Vik Muniz and others figure out how to make profound photos in a world that generates 30 billion images a year
11:05 am Oct. 19, 20121
“I’m just going to shake your hand, just to say I shook your hand,” said a fan who had walked up to artist Vik Muniz Wednesday night at Aperture Gallery’s opening for Aperture Remix, an exhibition of works by Muniz and nine other contemporary artists, all made using images appropriated from their favorite material from Aperture publications.
Muniz smiled at the woman, and they both walked down a familiar road—she probed about his artistic process, and he answered as if going over his process for the nth time wasn’t the least bit of an nuisance.
“How did you start?” she asked.
“I used to draw and then I made sculpture. I’m not sure when I started being an artist but I know when everyone around me stopped being an artist.” Muniz said, “Around when I was 7.”
Muniz’s work is nontraditional, even quirky, yet always painstakingly crafted. He’s used chocolate to re-imagine classic images; made giant-size re-creations of masterworks out of garbage; one of his latest projects is etching castles into individual grains of sand, then enlarging the drawings through photographic scans. He favors composites rather than stark appropriations, and looks to make images out of anything but traditional materials, so when Aperture asked him to use one of their publications as source material, he did what he’d been doing for years: he tore something up.
“That’s my favorite Aperture book,” Muniz said. “That art book of [Edward] Weston’s, but it doesn’t have that picture.” Muniz said pointing to his work, a portrait of Weston’s lover titled The White Iris, “I actually used the book to make that picture so instead of putting the picture back in the book, I put the book in the picture. If you look at the side, all the bits and pieces are from the book, put together.”
“So you tore an archival book?” the woman asked.
“Yes, it was a first edition!” Muniz responded, “It was very cannibalistic.”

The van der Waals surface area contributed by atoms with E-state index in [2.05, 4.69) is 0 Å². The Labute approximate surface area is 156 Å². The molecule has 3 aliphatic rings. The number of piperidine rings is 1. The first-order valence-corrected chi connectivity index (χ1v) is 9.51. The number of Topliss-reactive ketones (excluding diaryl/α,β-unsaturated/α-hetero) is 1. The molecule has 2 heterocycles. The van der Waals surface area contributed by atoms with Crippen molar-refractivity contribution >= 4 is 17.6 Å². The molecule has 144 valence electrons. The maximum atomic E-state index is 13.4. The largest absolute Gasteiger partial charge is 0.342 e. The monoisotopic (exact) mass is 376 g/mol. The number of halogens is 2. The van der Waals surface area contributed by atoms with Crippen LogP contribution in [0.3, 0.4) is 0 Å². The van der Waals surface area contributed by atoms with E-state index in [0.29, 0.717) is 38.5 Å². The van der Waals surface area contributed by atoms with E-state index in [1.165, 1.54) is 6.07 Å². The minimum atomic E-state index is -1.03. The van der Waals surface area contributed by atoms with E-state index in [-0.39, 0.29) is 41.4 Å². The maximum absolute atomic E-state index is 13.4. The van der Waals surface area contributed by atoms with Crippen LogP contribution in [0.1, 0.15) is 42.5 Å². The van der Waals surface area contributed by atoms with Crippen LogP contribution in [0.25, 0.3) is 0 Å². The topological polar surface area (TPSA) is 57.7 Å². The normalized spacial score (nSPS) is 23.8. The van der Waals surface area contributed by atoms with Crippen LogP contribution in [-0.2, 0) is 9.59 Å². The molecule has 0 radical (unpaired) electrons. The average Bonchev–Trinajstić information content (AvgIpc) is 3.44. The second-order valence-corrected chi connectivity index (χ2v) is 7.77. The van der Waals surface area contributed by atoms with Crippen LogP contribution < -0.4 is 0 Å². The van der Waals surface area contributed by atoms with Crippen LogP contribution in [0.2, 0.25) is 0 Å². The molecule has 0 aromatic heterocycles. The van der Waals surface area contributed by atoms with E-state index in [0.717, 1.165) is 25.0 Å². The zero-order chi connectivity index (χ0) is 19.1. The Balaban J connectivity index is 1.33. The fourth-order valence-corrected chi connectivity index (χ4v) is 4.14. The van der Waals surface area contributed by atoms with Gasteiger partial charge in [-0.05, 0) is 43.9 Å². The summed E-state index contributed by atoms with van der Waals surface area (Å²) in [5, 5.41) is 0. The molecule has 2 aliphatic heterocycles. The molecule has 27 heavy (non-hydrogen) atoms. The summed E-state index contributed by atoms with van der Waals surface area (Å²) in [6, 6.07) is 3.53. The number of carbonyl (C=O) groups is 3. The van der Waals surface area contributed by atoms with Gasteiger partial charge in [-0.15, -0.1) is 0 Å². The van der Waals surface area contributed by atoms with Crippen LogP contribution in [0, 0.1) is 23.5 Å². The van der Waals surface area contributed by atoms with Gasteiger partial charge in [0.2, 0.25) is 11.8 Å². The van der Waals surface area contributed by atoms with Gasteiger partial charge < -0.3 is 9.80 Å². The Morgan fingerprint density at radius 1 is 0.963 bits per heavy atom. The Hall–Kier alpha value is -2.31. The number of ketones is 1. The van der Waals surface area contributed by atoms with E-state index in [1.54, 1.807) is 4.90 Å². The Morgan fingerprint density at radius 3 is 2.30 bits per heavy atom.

James Welling, another participant in the show, opted for much more straightforward approach, poaching material directly from the original 1950 edition of photographer Paul Strand’s Time in New England, a book of images of New England’s people and landscapes.
“22 pictures and three pages of text were edited out of the 1950 edition of this book,” Welling told me, “So I restored it in a way. I’ve always wanted to make my own version of Paul Strand’s photographs, so I reprinted them.”
Welling fastidiously scanned and tone-corrected all of his images to look exactly like the ones printed in Strand’s book.
If Welling was obsessive, photographer Martin Parr was cautious, showing photographs from his own oeuvre that remind him of his favorite issue of Aperture (#103).
Others pushed the envelope a bit more.
“I recently heard that 30 billion images a year are being created by people with devices, cameras, and phones,” photographer Doug Rickard said. “So every artist, ultimately, whether they are producing images or working with material, has to navigate and make selections that have a profound meaning or narrative.”
Rickard’s narrative was pulled from Uncommon Places, Stephen Shore’s monograph of banal scenes from American’s heartland.
“Stephen is heavily interested in postcards,” Rickard said. “I decided to use postcards as material, almost like negatives, almost like my own postcards.”
Rickard scoured eBay for postcards that resembled Shore’s photos; by using them, he arranged a sort of road trip of 1970s America—its hotels, motels, highways, and byways. The process was akin to another recent project her undertook, photographing images from Google Street View.
“There are endless possibilities broadening photography as an art form.” Rickard said, “What’s happening to us now is that the sheer volume of imagery that’s been added makes the material from which to pull from immense.”
Amateur photography can be generated from an iPhone; technical mistakes can be clone-stamped out, and Instagram makes the bland artistic. This exhibition’s homage to pure, unfiltered photography, executed by ten artists using decidedly impure, interventionist, and almost exclusively digital techniques, seems the perfect antidote to an industry and a medium in flux.
“There are still a lot of traditional photography programs,” said Ryan Vahey, 29, a master’s student at the School of Visual Arts. “And what ends up happening is you have a lot of people that have very similar styles coming out.“ Vahey and some classmates came to support their professor, Penelope Umbrico, who was in the show; she’d used smartphone apps to manipulate photographs of mountains and yielded a moving color wheel of mountains, in disorienting, bright shades.
Vahey and his classmates posed for a photo with James Welling. As a group, they leaned over the camera to see how it had turned out. One of Vahey’s friends noticed that each head had been bounded by a cubby from the cube-like bookshelf behind them.
The photographer claimed no credit for this coincidence.
“More important than doing that,” the gentleman responded, “is noticing that.”
'Aperture Remix' is open through November 17 at Aperture Gallery, 547 West 27th Street, 4th Floor. All photographs by Thomas Bollier, courtesy of Aperture Foundation.
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